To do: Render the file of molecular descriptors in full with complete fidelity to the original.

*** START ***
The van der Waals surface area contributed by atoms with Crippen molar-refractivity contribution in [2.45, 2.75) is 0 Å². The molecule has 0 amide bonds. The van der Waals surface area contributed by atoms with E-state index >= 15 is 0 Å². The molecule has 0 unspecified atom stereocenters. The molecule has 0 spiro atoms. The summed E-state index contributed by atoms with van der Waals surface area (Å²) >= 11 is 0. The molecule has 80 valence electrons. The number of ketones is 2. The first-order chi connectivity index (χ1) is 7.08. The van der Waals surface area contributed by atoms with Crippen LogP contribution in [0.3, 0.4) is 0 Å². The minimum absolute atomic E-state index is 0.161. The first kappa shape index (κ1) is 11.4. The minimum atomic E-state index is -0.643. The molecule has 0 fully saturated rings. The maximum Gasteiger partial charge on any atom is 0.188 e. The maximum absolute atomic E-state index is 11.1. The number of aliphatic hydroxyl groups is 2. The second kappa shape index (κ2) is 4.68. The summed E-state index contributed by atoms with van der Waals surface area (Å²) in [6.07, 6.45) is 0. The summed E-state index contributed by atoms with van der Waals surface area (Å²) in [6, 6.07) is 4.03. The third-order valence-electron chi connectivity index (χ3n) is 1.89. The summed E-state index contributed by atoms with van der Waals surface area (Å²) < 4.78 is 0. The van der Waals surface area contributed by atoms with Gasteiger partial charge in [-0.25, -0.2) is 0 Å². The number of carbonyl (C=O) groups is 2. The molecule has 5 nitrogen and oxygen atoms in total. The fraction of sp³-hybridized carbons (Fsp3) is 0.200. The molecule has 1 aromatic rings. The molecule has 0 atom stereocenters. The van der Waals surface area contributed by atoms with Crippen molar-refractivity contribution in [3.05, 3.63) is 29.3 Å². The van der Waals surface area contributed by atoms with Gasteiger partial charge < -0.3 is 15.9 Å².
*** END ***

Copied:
The van der Waals surface area contributed by atoms with Crippen molar-refractivity contribution in [2.45, 2.75) is 0 Å². The molecule has 0 amide bonds. The van der Waals surface area contributed by atoms with E-state index >= 15 is 0 Å². The molecule has 0 unspecified atom stereocenters. The molecule has 0 spiro atoms. The summed E-state index contributed by atoms with van der Waals surface area (Å²) >= 11 is 0. The molecule has 80 valence electrons. The number of ketones is 2. The first-order chi connectivity index (χ1) is 7.08. The van der Waals surface area contributed by atoms with Crippen LogP contribution in [0.3, 0.4) is 0 Å². The minimum absolute atomic E-state index is 0.161. The first kappa shape index (κ1) is 11.4. The minimum atomic E-state index is -0.643. The molecule has 0 fully saturated rings. The maximum Gasteiger partial charge on any atom is 0.188 e. The maximum absolute atomic E-state index is 11.1. The number of aliphatic hydroxyl groups is 2. The second kappa shape index (κ2) is 4.68. The summed E-state index contributed by atoms with van der Waals surface area (Å²) in [6.07, 6.45) is 0. The summed E-state index contributed by atoms with van der Waals surface area (Å²) in [6, 6.07) is 4.03. The third-order valence-electron chi connectivity index (χ3n) is 1.89. The summed E-state index contributed by atoms with van der Waals surface area (Å²) < 4.78 is 0. The van der Waals surface area contributed by atoms with Gasteiger partial charge in [-0.25, -0.2) is 0 Å². The number of carbonyl (C=O) groups is 2. The molecule has 5 nitrogen and oxygen atoms in total. The fraction of sp³-hybridized carbons (Fsp3) is 0.200. The molecule has 1 aromatic rings. The molecule has 0 atom stereocenters. The van der Waals surface area contributed by atoms with Crippen molar-refractivity contribution in [3.05, 3.63) is 29.3 Å². The van der Waals surface area contributed by atoms with Gasteiger partial charge < -0.3 is 15.9 Å².